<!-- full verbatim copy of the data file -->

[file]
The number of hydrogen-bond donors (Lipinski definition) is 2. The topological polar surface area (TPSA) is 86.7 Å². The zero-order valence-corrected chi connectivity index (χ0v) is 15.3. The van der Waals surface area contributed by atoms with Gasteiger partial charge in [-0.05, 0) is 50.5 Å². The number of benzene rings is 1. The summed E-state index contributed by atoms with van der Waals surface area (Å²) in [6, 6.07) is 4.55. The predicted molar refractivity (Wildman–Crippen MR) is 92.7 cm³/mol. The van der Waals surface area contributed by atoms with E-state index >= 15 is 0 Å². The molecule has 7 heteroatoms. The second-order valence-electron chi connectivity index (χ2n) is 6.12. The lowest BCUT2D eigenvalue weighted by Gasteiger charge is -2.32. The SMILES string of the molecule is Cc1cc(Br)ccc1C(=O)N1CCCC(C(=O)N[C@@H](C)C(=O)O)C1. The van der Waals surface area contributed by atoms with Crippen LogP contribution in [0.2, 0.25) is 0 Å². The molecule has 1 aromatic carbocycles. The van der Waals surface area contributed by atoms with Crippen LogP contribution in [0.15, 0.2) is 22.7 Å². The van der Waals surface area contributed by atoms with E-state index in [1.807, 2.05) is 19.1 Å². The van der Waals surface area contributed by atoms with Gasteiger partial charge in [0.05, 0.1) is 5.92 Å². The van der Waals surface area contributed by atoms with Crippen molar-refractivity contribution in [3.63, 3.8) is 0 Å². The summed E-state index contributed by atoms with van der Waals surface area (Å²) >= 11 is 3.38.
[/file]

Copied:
The number of hydrogen-bond donors (Lipinski definition) is 2. The topological polar surface area (TPSA) is 86.7 Å². The zero-order valence-corrected chi connectivity index (χ0v) is 15.3. The van der Waals surface area contributed by atoms with Gasteiger partial charge in [-0.05, 0) is 50.5 Å². The number of benzene rings is 1. The summed E-state index contributed by atoms with van der Waals surface area (Å²) in [6, 6.07) is 4.55. The predicted molar refractivity (Wildman–Crippen MR) is 92.7 cm³/mol. The van der Waals surface area contributed by atoms with E-state index >= 15 is 0 Å². The molecule has 7 heteroatoms. The second-order valence-electron chi connectivity index (χ2n) is 6.12. The lowest BCUT2D eigenvalue weighted by Gasteiger charge is -2.32. The SMILES string of the molecule is Cc1cc(Br)ccc1C(=O)N1CCCC(C(=O)N[C@@H](C)C(=O)O)C1. The van der Waals surface area contributed by atoms with Crippen LogP contribution in [0.2, 0.25) is 0 Å². The molecule has 1 aromatic carbocycles. The van der Waals surface area contributed by atoms with Crippen LogP contribution in [0.15, 0.2) is 22.7 Å². The van der Waals surface area contributed by atoms with E-state index in [1.807, 2.05) is 19.1 Å². The van der Waals surface area contributed by atoms with Gasteiger partial charge in [0.05, 0.1) is 5.92 Å². The van der Waals surface area contributed by atoms with Crippen molar-refractivity contribution in [3.63, 3.8) is 0 Å². The summed E-state index contributed by atoms with van der Waals surface area (Å²) >= 11 is 3.38.